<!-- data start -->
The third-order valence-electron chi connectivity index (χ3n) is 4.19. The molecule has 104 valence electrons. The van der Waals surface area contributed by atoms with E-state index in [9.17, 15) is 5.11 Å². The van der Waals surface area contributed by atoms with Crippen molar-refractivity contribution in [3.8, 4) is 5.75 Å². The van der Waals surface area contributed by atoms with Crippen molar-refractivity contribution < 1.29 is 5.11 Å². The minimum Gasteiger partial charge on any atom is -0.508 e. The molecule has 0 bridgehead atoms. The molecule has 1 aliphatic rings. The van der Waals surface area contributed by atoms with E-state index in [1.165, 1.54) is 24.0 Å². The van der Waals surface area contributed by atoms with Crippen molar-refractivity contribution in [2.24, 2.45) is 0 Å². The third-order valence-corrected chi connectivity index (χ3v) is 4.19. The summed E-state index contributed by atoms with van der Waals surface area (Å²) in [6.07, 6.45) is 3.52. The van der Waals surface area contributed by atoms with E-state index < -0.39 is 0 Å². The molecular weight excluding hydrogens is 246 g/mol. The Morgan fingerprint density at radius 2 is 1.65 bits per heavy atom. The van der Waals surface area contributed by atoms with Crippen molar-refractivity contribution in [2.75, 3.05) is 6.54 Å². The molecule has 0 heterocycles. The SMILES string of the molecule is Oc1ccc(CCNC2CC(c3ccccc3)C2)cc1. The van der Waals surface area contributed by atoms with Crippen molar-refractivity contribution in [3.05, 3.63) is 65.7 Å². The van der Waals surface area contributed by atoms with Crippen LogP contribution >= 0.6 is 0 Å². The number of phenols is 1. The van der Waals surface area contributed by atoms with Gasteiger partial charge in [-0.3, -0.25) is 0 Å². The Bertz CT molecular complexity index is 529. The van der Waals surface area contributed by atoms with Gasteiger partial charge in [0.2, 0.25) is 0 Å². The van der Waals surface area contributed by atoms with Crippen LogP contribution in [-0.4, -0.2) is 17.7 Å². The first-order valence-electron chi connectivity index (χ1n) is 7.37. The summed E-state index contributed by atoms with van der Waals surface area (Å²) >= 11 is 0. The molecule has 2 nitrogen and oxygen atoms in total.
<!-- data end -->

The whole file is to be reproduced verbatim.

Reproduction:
The third-order valence-electron chi connectivity index (χ3n) is 4.19. The molecule has 104 valence electrons. The van der Waals surface area contributed by atoms with E-state index in [9.17, 15) is 5.11 Å². The van der Waals surface area contributed by atoms with Crippen molar-refractivity contribution in [3.8, 4) is 5.75 Å². The van der Waals surface area contributed by atoms with Crippen molar-refractivity contribution < 1.29 is 5.11 Å². The minimum Gasteiger partial charge on any atom is -0.508 e. The molecule has 0 bridgehead atoms. The molecule has 1 aliphatic rings. The van der Waals surface area contributed by atoms with E-state index in [1.165, 1.54) is 24.0 Å². The van der Waals surface area contributed by atoms with Crippen molar-refractivity contribution in [2.24, 2.45) is 0 Å². The third-order valence-corrected chi connectivity index (χ3v) is 4.19. The summed E-state index contributed by atoms with van der Waals surface area (Å²) in [6.07, 6.45) is 3.52. The van der Waals surface area contributed by atoms with E-state index < -0.39 is 0 Å². The molecular weight excluding hydrogens is 246 g/mol. The Morgan fingerprint density at radius 2 is 1.65 bits per heavy atom. The van der Waals surface area contributed by atoms with Crippen molar-refractivity contribution in [2.75, 3.05) is 6.54 Å². The molecule has 0 heterocycles. The SMILES string of the molecule is Oc1ccc(CCNC2CC(c3ccccc3)C2)cc1. The van der Waals surface area contributed by atoms with Crippen molar-refractivity contribution in [3.05, 3.63) is 65.7 Å². The van der Waals surface area contributed by atoms with Crippen LogP contribution >= 0.6 is 0 Å². The number of phenols is 1. The van der Waals surface area contributed by atoms with Gasteiger partial charge in [-0.3, -0.25) is 0 Å². The Bertz CT molecular complexity index is 529. The van der Waals surface area contributed by atoms with Gasteiger partial charge in [0.2, 0.25) is 0 Å². The van der Waals surface area contributed by atoms with Crippen LogP contribution in [-0.4, -0.2) is 17.7 Å². The first-order valence-electron chi connectivity index (χ1n) is 7.37. The summed E-state index contributed by atoms with van der Waals surface area (Å²) >= 11 is 0. The molecule has 2 nitrogen and oxygen atoms in total.